If I were a runner, I'd sense I am in the home stretch. At 75, I don't know how much longer I'll be striding down life's track, but I am self-aware enough to know I've run farther than the distance I have yet to cover. Perhaps that's morbid, but I prefer to call it reality. Even so, thoughts of the approaching finish line are rather recent developments; it's as though I've rounded the last curve with 100 meters to go.
I've had flashes of my own mortality before, as we all have. I had a second, perhaps third cousin (his last name was Deabendefer, and we rode the same bus to high school together, so we became friends on those 17 mile trips; those were the days that the cartoon Huckleberry Hound was on the television and a topic of at least one weekly conversation) who died in his early twenties in an ugly tractor accident. He hooked a chain onto the bumper of a car that slid off an icy, snowy road to be a good Samaritan. Evidently ice had accumulated on his left boot sole because it slipped off the clutch pedal as he accelerated, and the tractor flipped backwards on top of him. We were out of high school by then; in fact, I was in college in North Carolina when I heard about the accident, but I still thought, "That could have been I." Actually, because I was not yet an English teacher, the thought was probably, "That could have been me."
I came home from college to run our farm twice - when Dad had surgery for lung cancer and less than a year later when the cancer had spread to his brain in a terminal fashion; watching him fade away was hard, but the cancer was a result of his pack-a-day cigarette habit, and I didn't smoke. Besides, I was too sure of myself to consider my own mortality then. Judy was also in the picture; we were married eight months later, and I thought we'd both live together forever.
When Dawn and Jenni were still small, we lost two premature infants -- Jana lived 11 days in the preemie unit in St. John's; because we prayed, we assumed she'd pull through. It was in the mid 1970s, when the premature mortality rate was higher than it is now, and she didn't make it. Brandon was born a little more than a year later; at six months, he didn't even make it to Springfield. The doctors assumed Judy had a tear in her womb that wouldn't permit her to carry to full term, so we didn't try again.
I was so worried about her that I couldn't worry about me, and both of us wanted to be together to parent Dawn and Jenni. I thank God we were able to do that; Dawn was 21 and married for two months and Jenni was 19 and in college when cancer took Judy.
I also, perhaps perversely, thank God that we knew her death was coming. She had breast cancer surgery in 1980, and we were assured all would be well. We wanted so badly to believe that, but reality came four years later when bone cancer was discovered. The prognosis? Despite radiation and chemo, neither of which she had immediately after the breast cancer surgery, we were told she probably had five more years or so to live. No one was to blame, though I suspect her father thought it was my fault for not pursuing treatment more aggressively.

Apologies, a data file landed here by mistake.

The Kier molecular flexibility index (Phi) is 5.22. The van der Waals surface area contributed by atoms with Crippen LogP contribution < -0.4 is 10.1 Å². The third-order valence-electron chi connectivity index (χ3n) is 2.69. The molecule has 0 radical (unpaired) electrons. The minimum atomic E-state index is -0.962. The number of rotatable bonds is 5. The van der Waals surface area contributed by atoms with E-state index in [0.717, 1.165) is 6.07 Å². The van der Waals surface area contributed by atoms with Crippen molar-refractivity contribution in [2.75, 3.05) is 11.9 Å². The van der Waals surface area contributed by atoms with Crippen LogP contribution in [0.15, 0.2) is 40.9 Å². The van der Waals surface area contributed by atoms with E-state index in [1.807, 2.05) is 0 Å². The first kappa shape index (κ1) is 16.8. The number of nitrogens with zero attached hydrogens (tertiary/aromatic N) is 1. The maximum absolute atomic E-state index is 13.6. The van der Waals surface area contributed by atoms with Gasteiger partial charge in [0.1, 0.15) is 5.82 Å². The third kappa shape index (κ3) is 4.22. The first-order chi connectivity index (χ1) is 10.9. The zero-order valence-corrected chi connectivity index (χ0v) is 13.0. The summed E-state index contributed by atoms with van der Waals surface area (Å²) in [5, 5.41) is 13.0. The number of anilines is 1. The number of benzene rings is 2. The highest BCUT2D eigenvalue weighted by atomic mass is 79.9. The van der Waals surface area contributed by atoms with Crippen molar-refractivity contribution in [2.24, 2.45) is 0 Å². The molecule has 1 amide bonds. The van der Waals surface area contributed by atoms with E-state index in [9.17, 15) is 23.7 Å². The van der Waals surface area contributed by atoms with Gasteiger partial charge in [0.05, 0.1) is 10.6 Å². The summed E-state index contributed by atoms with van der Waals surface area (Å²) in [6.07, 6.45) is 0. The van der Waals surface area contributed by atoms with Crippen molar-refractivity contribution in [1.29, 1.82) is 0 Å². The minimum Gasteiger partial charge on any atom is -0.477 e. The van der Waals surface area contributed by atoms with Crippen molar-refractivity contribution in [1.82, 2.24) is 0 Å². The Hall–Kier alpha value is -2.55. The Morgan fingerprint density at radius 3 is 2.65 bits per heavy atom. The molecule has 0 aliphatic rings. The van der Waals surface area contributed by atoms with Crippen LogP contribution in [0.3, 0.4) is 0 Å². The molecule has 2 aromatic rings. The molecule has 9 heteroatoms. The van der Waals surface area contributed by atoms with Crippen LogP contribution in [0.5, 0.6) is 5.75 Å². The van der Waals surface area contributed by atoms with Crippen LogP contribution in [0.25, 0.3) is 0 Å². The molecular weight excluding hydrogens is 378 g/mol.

We grew closer in those five years than we ever had before. She had a battling spirit, one that said, " If I'm going to die, then we're going to enjoy what we have together for as long as we can." She wouldn't allow me to be morose, to sulk, to be victimized by self-pity because she wouldn't allow herself to give in to those feelings. Her priorities were in tune with the universe.
As I look back on them, those were among the best five years of my life. The next three were rather a blur; I depended on family, including the grandchildren who became important to me, friends, my job(s), and faith to keep plugging along until the skies became sunny again.
I sensed death leering at me when the state encouraged me through incentives to retire at 62. One negative incentive was the threat of returning to college as a requirement of certificate renewal; I had avoided classes in education like the plague after a professor I had for an Educational Philosophy class when I was a junior didn't know much about philosophy in other areas of academia. He was one of the least inspiring teachers I'd ever encountered, and he was in charge of the student teaching program, so I took literature classes instead. Even at 22 I found it ironic that people who couldn't teach were assigned to teach others how to teach. Later, when I attempted to sit through ed. administration classes at SIUE, I had to quit because the instructors were so ineffective, so I chose retirement rather than a slow death sitting in someone else's classroom in 2007.